Because of no preservatives, the yogurt won't last more than a week in the fridge.

Saturday, February 22, 2014

WTH Are You Doing Now?

Crockpot swaddled in towels
I asked myself that when I went to bed at 1AM and again, when I got up at 4AM. I have no idea why the Mary on the Prairie bug has bit me so hard, but it did.

I came across a recipe to make yogurt using a crockpot. Seemed pretty simple. Heat milk and walk away. And it was simple, but I should have walked away. No, I had to test the temperature of the milk to see if it had reached 180o F. as the reciped indicated it would. The magic number would kill any bugs even though the milk had already been Pasteurized.

I started the whole process at 6 PM so the milk solids could sit in the fridge overnight and turn into Greek-style yogurt by morning. At 8:30 PM, the temperature of the milk had barely reached 150o degrees. At 1 AM, I was still waiting, and I think the temperature came very close. Per recipe instructions I turned the crockpot off. Three hours later, a 1/2 cup of plain yogurt cultures was to be added and then the crockpot covered with towels. I debated staying up until 4 in the blessed AM, but went to bed, set my alarm, and got up to do task. And then went back to bed. I should have just added Greek yogurt to the grocery list, and called it good.

Friday, February 21, 2014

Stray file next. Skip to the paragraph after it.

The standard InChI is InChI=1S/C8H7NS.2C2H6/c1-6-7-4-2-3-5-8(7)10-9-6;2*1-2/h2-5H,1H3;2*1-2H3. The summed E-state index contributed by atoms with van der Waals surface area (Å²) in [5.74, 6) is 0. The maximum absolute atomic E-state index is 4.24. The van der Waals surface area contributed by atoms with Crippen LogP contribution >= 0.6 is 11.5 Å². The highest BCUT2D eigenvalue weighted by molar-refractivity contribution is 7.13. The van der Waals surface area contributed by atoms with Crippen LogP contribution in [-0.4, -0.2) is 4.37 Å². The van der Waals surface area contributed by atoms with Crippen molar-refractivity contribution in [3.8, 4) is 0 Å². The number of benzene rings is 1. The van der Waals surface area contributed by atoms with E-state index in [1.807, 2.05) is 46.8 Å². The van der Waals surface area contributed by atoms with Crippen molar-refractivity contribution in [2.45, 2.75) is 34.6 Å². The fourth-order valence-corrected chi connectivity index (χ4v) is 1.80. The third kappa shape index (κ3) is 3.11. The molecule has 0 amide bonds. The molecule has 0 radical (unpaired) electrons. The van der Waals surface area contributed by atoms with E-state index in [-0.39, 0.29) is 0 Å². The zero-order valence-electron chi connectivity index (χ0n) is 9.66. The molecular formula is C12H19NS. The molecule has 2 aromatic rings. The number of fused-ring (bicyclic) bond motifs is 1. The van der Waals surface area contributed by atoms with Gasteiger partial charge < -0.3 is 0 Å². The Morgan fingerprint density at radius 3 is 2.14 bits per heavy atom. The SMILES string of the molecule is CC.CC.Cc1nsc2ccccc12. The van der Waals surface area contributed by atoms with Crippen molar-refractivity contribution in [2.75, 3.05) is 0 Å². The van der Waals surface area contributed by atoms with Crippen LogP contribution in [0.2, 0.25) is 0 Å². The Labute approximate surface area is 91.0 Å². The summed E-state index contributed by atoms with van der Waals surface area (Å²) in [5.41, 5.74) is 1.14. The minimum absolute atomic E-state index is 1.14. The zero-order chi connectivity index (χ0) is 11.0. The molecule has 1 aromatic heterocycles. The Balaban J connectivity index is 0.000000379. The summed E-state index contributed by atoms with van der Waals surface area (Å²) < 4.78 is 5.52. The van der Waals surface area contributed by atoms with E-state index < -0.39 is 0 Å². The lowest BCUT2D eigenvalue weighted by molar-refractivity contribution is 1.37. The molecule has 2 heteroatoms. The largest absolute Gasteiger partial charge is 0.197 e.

The Friday Five Good Things

Five good things that happened this week:

1. Had a three hour breakfast with friends. Our girlies were in elementary school together. We haven't seen each other since the girls were in high school. All the girlies are graduating this Spring, so there was a lot to catch up on.

2. Client was pleased with the rough I sent.

3. Had to go to the Registry (DMV to the rest of the world). Went to the Registry in Southbridge and didn't have a long wait time.

4. Had an art session over Skype with a friend. We hope to do it again next week.

5. Wicked cool icicles hanging like dragon's teeth on the back of the house. Warm temps and the high angle of the sun made short work of them.

How was your week?

Thursday, February 20, 2014

The Word

Have you ever decided you wanted to make a special dish or dessert? You go to the store and buy the ingredients you need. You decide you don't have the time that day so you put the items away only to start your prep a day or two later to find the locusts* descended and your special ingredient is gone. I found all I had to do was label the item with one small word. Stops the locusts right in their tracks.